Tony Abbott’s new book of poems, If Words Could Save Us, continues a prolific outpouring of lyric verse from this retired Davidson College English professor. But the volume is also a first for Abbott. “It’s the only book of poems I’ve written where every poem is part of the story of the book,” he said.
As for a story, Abbott has chosen a big one. “It tells life’s story,” he said. “Not my life story. The universal life story.”
Abbott invites the public to attend a premier reading and “celebration in music, poetry and art” for If Words Could Save Us on Sunday afternoon, October 16. Abbott’s recitation of several of the poems will be accompanied by live music and projection of images. It will begin at 3 p.m. in Semans Lecture Hall in the Belk Visual Arts Center on the Davidson campus. He will also conduct a reading on Wednesday evening, October 19, at Park Road Books in Charlotte. For more information on either event call 704-894-2254.
Abbott compiled If Words Could Save from his ever-increasing collection of individual poems. Last year he began to sift through the collection in search of commonality and themes. The book’s three section titles – “Providence,” “Ordinary Time” and “Grace” were drawn from that process.
The themes reflect Abbott’s interpretation of the stages of life. He explained, “Providence is about God kicking Adam and Eve from the Garden of Eden, about young people becoming adults. Ordinary Time is that long period of life lived in the real world, and Grace concerns the redemption we finally receive in unexpected and surprising ways at the conclusion of life.”
The book expresses Abbott’s gratitude for being blessed with an enthusiastic passion for language arts, as well as his recognition that not everyone shares his joy in life’s journey. He said, “It’s a tough time for us as a nation, and I hope the book will help some readers find a little joy, blessing and peace.”
If Words Could Save Us has earned high praise from early readers in the literary community. Joel Connaroe, president of the Guggenheim Memorial Foundation, wrote on the book jacket, “Charm is difficult to define but we know it when we see it and we see it on every page of Anthony Abbott’s elegantly crafted, moving poems, whether elegiac, confessional, allusive, or slyly comic.”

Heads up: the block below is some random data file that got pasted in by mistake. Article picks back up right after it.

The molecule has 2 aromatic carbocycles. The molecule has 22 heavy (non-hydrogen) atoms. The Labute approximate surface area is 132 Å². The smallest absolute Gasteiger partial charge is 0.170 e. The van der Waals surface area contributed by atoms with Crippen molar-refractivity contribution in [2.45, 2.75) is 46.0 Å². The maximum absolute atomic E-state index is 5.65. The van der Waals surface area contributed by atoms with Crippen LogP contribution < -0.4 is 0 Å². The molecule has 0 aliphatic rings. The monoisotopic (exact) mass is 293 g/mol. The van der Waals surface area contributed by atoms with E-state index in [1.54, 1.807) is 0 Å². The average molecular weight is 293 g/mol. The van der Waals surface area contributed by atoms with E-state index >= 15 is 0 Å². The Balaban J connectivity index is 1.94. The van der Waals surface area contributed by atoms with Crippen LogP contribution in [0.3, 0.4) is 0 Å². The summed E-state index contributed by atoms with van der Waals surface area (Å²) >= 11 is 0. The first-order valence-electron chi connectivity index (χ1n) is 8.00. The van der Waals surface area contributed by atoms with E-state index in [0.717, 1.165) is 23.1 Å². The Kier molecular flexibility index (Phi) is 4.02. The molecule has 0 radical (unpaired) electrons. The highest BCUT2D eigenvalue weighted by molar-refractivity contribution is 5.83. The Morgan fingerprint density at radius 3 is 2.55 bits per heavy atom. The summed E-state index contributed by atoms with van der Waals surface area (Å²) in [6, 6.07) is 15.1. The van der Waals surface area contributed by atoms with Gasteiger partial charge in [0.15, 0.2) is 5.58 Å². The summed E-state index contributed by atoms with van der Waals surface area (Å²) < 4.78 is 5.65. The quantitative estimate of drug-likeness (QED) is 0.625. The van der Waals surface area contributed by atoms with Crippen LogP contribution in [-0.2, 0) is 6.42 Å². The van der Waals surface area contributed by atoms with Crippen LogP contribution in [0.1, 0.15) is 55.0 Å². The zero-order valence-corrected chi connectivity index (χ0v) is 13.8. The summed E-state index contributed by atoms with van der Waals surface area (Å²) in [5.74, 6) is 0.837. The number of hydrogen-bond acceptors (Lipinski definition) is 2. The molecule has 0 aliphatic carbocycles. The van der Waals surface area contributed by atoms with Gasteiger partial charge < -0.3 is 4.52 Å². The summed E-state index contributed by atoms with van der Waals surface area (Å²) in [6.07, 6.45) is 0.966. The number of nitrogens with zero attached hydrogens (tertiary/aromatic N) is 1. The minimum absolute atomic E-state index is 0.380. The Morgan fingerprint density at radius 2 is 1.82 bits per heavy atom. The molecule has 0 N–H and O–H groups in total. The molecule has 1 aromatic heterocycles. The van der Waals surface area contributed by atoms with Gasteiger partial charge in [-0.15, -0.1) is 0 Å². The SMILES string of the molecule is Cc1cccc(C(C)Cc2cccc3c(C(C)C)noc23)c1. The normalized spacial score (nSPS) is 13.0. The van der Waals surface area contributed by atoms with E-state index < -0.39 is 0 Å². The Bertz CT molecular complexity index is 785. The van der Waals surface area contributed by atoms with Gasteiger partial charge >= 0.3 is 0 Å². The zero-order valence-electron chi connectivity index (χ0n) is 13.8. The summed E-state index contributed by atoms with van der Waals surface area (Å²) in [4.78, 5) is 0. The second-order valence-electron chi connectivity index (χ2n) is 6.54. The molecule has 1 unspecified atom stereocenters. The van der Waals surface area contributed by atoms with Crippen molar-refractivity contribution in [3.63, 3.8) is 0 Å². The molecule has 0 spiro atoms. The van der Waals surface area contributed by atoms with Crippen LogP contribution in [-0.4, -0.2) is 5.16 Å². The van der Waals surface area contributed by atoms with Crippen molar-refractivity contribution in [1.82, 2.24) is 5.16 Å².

Abbott’s book includes for the first time in his career a CD of him reciting about half of the printed poems because, he said, “Most people do better if they hear poetry.”
Abbott is a native of San Francisco who received his undergraduate degree from Princeton University and his Ph.D. from Harvard. His teaching career at Davidson began in 1964 and concluded officially with his retirement in 2001, and unofficially in 2006 when he last taught a section of Humanities at the college. However, teaching has continued to be as important in his life as writing. In 2007 he spent aterm at Lenoir-Rhyne University as “Writer in Residence,” and he now serves as a member of the advisory board of Lenor-Rhyne’s visiting writer series.
His association with Lenoir-Rhyne and literary reputation led to an invitation that Abbott edit an anthology of work by writers who have served in the “Visiting Writer” series. The resulting book, What Writers Do, will debut in late November, contains contributions from 32 of the greatest authors of this era, including Seamus Heaney, Sharon Olds, John Updike, Nikki Giovanni, Frank McCourt, Reynolds Price and others. Abbott introduces their work with an essay explaining the structure of the book and his reflections on the role of writers in society. “I conclude that what writers do is change lives,” he said. “They bring a new dimension of life to readers.”
He presents readings frequently, and teaches writing workshops. He is currently conducting a poetry workshop at Queens University in Charlotte, and doing workshops for two churches.
He has published steadily since his first book of poems, The Girl in the Yellow Raincoat, appeared in 1989. If Words Could Save Us joins his other volumes of poetry, A Small Thing Like a Breath, The Search for Wonder in the Cradle of the World, The Man Who and his “greatest hits” volume of 2009, New and Selected Poems. He has also written two novels. Leaving Maggie Hope won the 2003 Novello Literary Award, and was followed in 2007 by a sequel titled The Three Great Secret Things.